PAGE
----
Just a couple of quotes to set this question in context.
The first is one he made to Tony Windsor about his desire to be Prime Minister:
”The only thing I wouldn’t do is sell my arse – but I’d have to give serious thought to it”.
The second is one he made to the press immediately after being deposed by Malcolm Turnbull:
“There will be no wrecking, no undermining, and no sniping.”
Tony Abbott: No sniping particularly not with (the issue of) a lever action shotgun
Tony Abbott grabbed the opportunity to appear on 7.30 and sought to make a clear distinction between him and Malcolm Turnbull on the issue of the banning of the Adler lever-action shot gun. Much of his defence was based on the fact that he was a minister in the Howard government which introduced strict gun controls.
He flatly denied that, unlike Turnbull, he had done a deal on the banning of the weapon, with pro-gun Senator David Leyonhjelm to secure the support for unrelated government legislation.
But it appears that he had done exactly the same deal as he was accusing Turnbull of by effectively inserting a sunset clause into the Legislation banning rapid-fire guns in return for the Senator Leyonhjelm voting against a Labor amendment to migration legislation.
When Sales produced an email stating there was a deal between the government and Senator Leyonhjelm, Abbott just kept saying “Wrong, wrong wrong.”
Leigh Sales has raised quizzical to an art form
He continued talking over Sales repeating, “These guns were stopped. These guns were stopped because of the Abbott government.”
Yet the sunset clause was passed into legislation while he was Prime Minister and Leyonhjelm claims that sunset clause is why he supported the government.
The point according to Abbott was ” The guns were stopped because of the Abbott government.” No mention of the fact that it was the Turnbull government that removed the sunset clause.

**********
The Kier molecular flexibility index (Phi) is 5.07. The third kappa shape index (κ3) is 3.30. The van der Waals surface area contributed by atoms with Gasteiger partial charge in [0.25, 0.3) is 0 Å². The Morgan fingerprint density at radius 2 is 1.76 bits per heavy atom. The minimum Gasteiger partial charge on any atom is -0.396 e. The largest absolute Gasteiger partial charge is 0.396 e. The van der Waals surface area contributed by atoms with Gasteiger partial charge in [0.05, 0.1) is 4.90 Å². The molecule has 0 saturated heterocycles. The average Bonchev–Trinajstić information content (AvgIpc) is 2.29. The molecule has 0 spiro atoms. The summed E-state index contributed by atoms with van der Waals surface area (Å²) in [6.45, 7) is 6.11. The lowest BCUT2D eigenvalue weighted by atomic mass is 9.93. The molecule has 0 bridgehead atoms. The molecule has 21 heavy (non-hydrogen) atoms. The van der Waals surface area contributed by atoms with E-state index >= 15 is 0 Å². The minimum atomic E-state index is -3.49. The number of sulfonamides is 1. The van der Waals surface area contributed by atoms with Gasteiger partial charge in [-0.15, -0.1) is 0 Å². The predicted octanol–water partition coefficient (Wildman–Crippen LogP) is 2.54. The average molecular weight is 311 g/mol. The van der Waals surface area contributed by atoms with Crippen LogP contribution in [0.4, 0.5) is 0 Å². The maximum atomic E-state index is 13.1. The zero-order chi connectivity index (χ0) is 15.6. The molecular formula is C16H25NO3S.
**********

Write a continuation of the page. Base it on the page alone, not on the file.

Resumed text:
It’s a matter of who you believe, Abbott or Leyonhjelm. One of them looks as if they are telling porkies.
Hortenso: Faith, as you say, there’s small choice in rotten apples (Taming of the Shrew)
When asked three times “How tweeting disapproving commentary helps your own side?” Abbott simply talked over the Sales and refused to answer the question saying:
“But occasionally on important national and international issues, as former Prime Minister, I will have something to say.”
When asked why the Parliamentary Liberal party was opposed to euthanasia when 69% of the Liberal party voters supported it, Abbott obfusticated:
“And this is why it would be a good thing… I have my own views on that particular issue, and you won’t be surprised that they are fairly traditional and conservative views but as a general principle it is absolutely vital that we have a larger and more representative Liberal party in New South Wales, the biggest state Australia, the state where unfortunately the government all almost lost the election back in July so this is a very important part of maximising our chance of winning both the next state in the next federal election.”
All of this was in the context of reforms to the NSW Liberal party preselection processes, which after benefiting from them for 22 years as a member for Warringah, he wants changed.
When asked about the American presidential election and which candidate he preferred Abbott said;
“Well whoever wins, Australia will have to deal with them and you see obviously I’ve expressed some views about what different candidates have said I think as a general rule it is not a good look for Australian politicians, former Australian Prime Ministers to be buying into elections overseas.”
Why is Tony Abbott being coy about his preferred presidential candidate?
This was clearly not important national or international issue (on which) Abbott will have something to say despite having stated earlier in the week that many of Trump’s policies were reasonable and despite John Howard having said “I tremble at the thought of Trump as president, there is an instability about him that bothers me.”
When asked about his interest in the next vacancy for the Federal Liberal leadership, Abbott fudged again.
Tony Abbott flanked by his parliamentary supporters for his next leadership bid
“It’s not a question of what I might like, it’s a question of what the party room wants, the party room wants, the party room wants to end the revolving door prime ministership.”
What Abbott doesn’t understand about interviews is that if you don’t answer the question, the audience will make up their own mind about.
With this in mind, what can the cynical voter take away from the 7.30 interview?
- Abbott did a deal with Leyonhjelm over the Adler.
- Abbott will continue sniping at Turnbull when it suits him but not as a matter of principle.
- Abbott wants to reform pre-selection voting in the NSW Liberal party to undermine Malcolm Turnbull’s support.
- Abbott will continue to use the numbers in the Parliamentary Liberal party to thwart popular issues like euthanasia and same-sex marriage.
- Abbott supports Donald Trump in the presidential election.
- Abbott still thinks he can be Prime Minister.